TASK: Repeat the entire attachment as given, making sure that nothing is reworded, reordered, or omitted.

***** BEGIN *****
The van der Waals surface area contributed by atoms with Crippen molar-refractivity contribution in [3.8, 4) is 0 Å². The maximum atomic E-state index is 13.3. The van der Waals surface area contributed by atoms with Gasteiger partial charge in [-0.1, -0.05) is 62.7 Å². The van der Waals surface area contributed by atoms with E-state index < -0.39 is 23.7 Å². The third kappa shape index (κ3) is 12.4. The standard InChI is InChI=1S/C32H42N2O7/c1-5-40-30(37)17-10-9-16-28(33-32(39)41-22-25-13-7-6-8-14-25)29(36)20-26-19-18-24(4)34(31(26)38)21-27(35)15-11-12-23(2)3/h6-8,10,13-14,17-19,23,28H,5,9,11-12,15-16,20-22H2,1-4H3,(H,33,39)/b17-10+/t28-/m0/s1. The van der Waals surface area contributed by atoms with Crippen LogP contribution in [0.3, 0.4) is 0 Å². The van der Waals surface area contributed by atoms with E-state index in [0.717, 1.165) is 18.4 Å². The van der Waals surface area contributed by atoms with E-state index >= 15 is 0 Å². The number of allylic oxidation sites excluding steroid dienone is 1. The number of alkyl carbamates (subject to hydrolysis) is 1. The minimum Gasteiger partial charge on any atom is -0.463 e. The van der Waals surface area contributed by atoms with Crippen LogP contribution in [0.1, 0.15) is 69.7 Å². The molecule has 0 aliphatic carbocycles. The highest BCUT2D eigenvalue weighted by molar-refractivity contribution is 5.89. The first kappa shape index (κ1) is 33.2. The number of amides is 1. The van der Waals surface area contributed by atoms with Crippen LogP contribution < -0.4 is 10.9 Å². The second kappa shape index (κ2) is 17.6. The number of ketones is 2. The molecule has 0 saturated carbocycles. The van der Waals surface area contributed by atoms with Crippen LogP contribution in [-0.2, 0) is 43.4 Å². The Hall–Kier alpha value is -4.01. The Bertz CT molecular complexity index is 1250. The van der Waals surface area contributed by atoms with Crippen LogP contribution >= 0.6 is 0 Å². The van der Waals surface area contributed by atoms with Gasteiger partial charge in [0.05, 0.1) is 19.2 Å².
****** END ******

The van der Waals surface area contributed by atoms with Crippen molar-refractivity contribution in [3.8, 4) is 0 Å². The maximum atomic E-state index is 13.3. The van der Waals surface area contributed by atoms with Gasteiger partial charge in [-0.1, -0.05) is 62.7 Å². The van der Waals surface area contributed by atoms with E-state index < -0.39 is 23.7 Å². The third kappa shape index (κ3) is 12.4. The standard InChI is InChI=1S/C32H42N2O7/c1-5-40-30(37)17-10-9-16-28(33-32(39)41-22-25-13-7-6-8-14-25)29(36)20-26-19-18-24(4)34(31(26)38)21-27(35)15-11-12-23(2)3/h6-8,10,13-14,17-19,23,28H,5,9,11-12,15-16,20-22H2,1-4H3,(H,33,39)/b17-10+/t28-/m0/s1. The van der Waals surface area contributed by atoms with Crippen LogP contribution in [0.3, 0.4) is 0 Å². The van der Waals surface area contributed by atoms with E-state index in [0.717, 1.165) is 18.4 Å². The van der Waals surface area contributed by atoms with E-state index >= 15 is 0 Å². The number of allylic oxidation sites excluding steroid dienone is 1. The number of alkyl carbamates (subject to hydrolysis) is 1. The minimum Gasteiger partial charge on any atom is -0.463 e. The van der Waals surface area contributed by atoms with Crippen LogP contribution in [0.1, 0.15) is 69.7 Å². The molecule has 0 aliphatic carbocycles. The highest BCUT2D eigenvalue weighted by molar-refractivity contribution is 5.89. The first kappa shape index (κ1) is 33.2. The number of amides is 1. The van der Waals surface area contributed by atoms with Crippen LogP contribution < -0.4 is 10.9 Å². The second kappa shape index (κ2) is 17.6. The number of ketones is 2. The molecule has 0 saturated carbocycles. The van der Waals surface area contributed by atoms with Crippen LogP contribution in [-0.2, 0) is 43.4 Å². The Hall–Kier alpha value is -4.01. The Bertz CT molecular complexity index is 1250. The van der Waals surface area contributed by atoms with Crippen LogP contribution >= 0.6 is 0 Å². The van der Waals surface area contributed by atoms with Gasteiger partial charge in [0.05, 0.1) is 19.2 Å².